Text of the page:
“The Road goes ever on and on…”
Towards the end of J.R.R. Tolkien’s The Hobbit, Bilbo returns from his long adventure, which did indeed make him late for dinner, and sees the Shire for the first time in months. When setting eyes upon his homeland he exclaims:
Roads go ever ever on,
Over rock and under tree,
By caves where never sun has shone,
By streams that never find the sea;
Over snow by winter sown,
And through the merry flowers of June,
Over grass and over stone,
And under mountains of the moon.
Roads go ever ever on
Under cloud and under star,
Yet feet that wandering have gone
Turn at last to home afar.
Eyes that fire and sword have seen
And horror in the halls of stone
Look at last on meadows green
And trees and hills they long have known.
Certainly Tolkien’s literary roads have ranged far and wide throughout Middle Earth with his many tales of that robust, complex, and wonderfully enchanting world. And yet, another verse of this poem from Bilbo, this time spoken at the beginning of the Lord of the Rings when Bilbo is leaving the Shire to make his way to Rivendell, may help introduce the other tales of Tolkien, those beyond Middle Earth.
The Road goes ever on and on,
Down from the door where it began.
Now far ahead the Road has gone,
And I must follow, if I can,
Pursuing it with eager feet,
Until it joins some larger way
Where many paths and errands meet.
And whither then? I cannot say.
“The Road” – the road of literature more broadly. For Tolkien, this road sometimes led to Middle Earth and sometimes ran alongside it.
At other times it went in an utterly different direction.
One such story Tolkien worked on was the poem Aotrou and Itruon (Breton terms for Lord and Lady). Originally published in The Welsh Review in 1945, it has recently been collected with other related pieces and republished in 2016 – I happened across it in Barnes and Noble. This is a lay firmly in the Celtic tradition, telling of a Lord and Lady wishing for children. While the title focuses on the Lord and Lady, the main character is, in reality, the much darker witch (a Celtic fairy woman or corrigan). Tolkien’s description of her is both eerie and gripping. In the woods where the Lord travels one day:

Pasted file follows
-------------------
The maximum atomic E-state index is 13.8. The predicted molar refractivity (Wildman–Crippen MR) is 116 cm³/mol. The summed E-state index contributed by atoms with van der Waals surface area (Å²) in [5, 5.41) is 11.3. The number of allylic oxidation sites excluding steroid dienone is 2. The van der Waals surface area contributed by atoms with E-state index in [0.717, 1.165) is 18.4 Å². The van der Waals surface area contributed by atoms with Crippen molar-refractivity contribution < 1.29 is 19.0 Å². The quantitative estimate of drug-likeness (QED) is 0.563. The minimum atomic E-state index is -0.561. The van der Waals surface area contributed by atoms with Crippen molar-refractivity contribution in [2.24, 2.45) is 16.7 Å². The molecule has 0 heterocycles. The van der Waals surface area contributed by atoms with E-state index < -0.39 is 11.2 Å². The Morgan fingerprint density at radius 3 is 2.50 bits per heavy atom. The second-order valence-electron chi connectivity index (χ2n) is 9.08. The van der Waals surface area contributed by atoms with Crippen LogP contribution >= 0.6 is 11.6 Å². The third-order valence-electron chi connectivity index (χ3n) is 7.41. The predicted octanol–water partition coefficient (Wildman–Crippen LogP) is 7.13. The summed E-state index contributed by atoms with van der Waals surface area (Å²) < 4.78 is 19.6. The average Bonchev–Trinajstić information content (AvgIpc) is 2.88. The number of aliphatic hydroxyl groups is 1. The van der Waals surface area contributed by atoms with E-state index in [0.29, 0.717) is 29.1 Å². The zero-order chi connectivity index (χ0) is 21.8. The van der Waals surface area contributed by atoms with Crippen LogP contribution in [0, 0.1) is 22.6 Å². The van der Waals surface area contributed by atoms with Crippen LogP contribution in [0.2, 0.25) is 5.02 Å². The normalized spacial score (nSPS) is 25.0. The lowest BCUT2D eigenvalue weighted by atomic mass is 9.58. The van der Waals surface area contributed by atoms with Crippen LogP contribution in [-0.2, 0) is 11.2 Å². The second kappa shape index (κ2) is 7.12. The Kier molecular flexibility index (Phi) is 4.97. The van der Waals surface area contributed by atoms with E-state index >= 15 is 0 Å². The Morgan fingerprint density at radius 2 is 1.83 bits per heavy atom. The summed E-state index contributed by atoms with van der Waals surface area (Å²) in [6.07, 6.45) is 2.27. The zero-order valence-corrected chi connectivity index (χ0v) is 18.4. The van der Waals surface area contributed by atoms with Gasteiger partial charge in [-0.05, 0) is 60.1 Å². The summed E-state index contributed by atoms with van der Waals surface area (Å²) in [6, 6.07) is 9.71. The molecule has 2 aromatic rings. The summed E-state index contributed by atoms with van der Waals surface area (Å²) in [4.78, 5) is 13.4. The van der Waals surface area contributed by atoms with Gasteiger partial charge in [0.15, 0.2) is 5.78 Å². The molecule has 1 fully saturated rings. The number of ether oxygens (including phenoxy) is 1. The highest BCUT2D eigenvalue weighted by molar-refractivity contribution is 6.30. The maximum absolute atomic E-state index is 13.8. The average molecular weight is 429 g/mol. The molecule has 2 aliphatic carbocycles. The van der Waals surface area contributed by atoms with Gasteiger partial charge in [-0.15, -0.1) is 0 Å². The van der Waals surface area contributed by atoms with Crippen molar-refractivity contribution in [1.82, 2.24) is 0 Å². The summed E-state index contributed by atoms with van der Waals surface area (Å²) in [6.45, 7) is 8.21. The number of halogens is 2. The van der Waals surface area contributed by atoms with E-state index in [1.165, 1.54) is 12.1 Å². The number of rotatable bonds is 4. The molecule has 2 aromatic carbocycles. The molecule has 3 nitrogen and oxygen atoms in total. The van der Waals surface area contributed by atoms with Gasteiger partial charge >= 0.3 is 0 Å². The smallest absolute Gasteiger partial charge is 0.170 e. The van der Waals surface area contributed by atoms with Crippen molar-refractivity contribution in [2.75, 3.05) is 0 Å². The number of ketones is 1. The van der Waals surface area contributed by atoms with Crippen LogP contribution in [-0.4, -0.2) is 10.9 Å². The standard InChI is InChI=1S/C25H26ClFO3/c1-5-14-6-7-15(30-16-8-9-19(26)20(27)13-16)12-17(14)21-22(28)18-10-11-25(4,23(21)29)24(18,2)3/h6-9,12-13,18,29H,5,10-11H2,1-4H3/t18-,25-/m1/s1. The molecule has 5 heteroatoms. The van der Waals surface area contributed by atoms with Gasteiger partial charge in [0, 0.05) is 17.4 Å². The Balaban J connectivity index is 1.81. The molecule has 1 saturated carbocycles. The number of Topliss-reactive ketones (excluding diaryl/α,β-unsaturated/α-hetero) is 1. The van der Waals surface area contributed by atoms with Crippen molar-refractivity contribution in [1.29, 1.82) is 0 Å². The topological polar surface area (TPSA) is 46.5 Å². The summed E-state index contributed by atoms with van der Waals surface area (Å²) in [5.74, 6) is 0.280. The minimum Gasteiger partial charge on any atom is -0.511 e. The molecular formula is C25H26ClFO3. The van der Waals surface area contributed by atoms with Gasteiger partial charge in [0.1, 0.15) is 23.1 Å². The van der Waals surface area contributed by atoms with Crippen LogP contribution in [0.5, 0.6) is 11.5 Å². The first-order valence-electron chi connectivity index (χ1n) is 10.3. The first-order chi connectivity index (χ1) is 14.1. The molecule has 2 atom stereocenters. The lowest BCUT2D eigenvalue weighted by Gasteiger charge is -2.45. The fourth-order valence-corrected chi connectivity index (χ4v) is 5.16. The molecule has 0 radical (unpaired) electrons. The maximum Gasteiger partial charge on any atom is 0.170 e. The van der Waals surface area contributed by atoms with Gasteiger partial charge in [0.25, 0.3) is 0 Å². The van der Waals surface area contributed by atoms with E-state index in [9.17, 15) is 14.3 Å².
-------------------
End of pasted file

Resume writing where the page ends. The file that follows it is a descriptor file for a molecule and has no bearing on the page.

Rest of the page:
A witch there was, who webs could weave
to snare the heart and wits to reave (steal),
who span dark spells with spider-craft,
and as she span she softly laughed;
a drink she brewed of strength and dread
to bind the quick and stir the dead.
She knows, even as he approaches her, the desire of the Lord to have children with his beloved Lady.
One of Tolkien’s darker tales, Aotrou and Itruon has the witch wreak havoc on the unfortunate and beset Lord and Lady. The Lord agrees to take a phial of potion without payment, only that the witch will exact recompense at some later time. The Lord brings the potion back to his Lady, administering it to her unawares. They do conceive and have fraternal twins. Just upon their birth, the Lord rides in the woods again, coming across the witch once more. She now tells what is due to her for the potion: the Lord as her husband. He, naturally, refuses and is cursed by the witch that he will die within three days. The ending is harsh and tragic, a tale of drives, desires, the deceptions of others, the waywardness of our own plans.
Of a strikingly different tone is the story Farmer Giles of Ham. In this tale, Tolkien tells the unwanted fortunes of Aegidius Ahenobarbus Julius Agricola de Hammo. This was his full name in proper Latin form, but by the time of the story no one worried about such formal appellations any more, so he was simply Farmer Giles of Ham. From the very beginning, we see Tolkien spoofing the regal and legendary, giving both very modest and down-to-earth tellings. On the first page we are told:
Farmer Giles had a dog. The dog’s name was Garm. Dogs had to be content with short names in the vernacular: the Book-latin was reserved for their betters. Garm could not talk even dog-latin; but he could use the vulgar tongue (as could most dogs of his day) either to bully or brag or to wheedle in.
It is Garm who warns Farmer Giles one day that a giant (unheard of near Ham for generations) has caused damage to the countryside and may be a danger to the village.
Farmer Giles, after some old-married-couple-bickering with his wife about his crazy dog and its news, takes up his Blunderbuss (no one else in the village has one) and goes out nonetheless to encounter the giant. This light-hearted and comical tale pokes fun at a world of inherited medieval monarchical status and social expectations therein. It is, quite simply, a joy to read.
If you have enjoyed The Hobbit, The Lord of the Rings, or maybe even the Silmarillion, it might be time to explore some of these or other of Tolkien’s lesser-known stories. They are very much worth worthy of reading. If for no other reason than that they admit us as readers into other worlds – worlds which make sense on their own; worlds which help us to make better sense of our own; worlds which can entertain, inspire, and prompt contemplation of what is true, good, and beautiful.
The Published Stories of J.R.R. Tolkien
(This list excludes juvenalia, translations and adaptations, and the multi-volume Complete History of Middle Earth, which contains transcriptions of Tolkien’s original manuscripts, collected and presented by his son Christopher.)
- The Hobbit: or There and Back Again
- The Lord of the Rings
- The Silmarillion
- Tales from the Perilous Realm contains:
- “Farmer Giles of Ham”
- “The Adventures of Tom Bombadil”
- “Leaf by Niggle”
- “Smith of Wootton Major”
- The Children of Húrin
- The Legend of Sigurd and Gudrún
- The Lay of Aotrou and Itroun
- Beren and Lúthien
- The Fall of Gondolin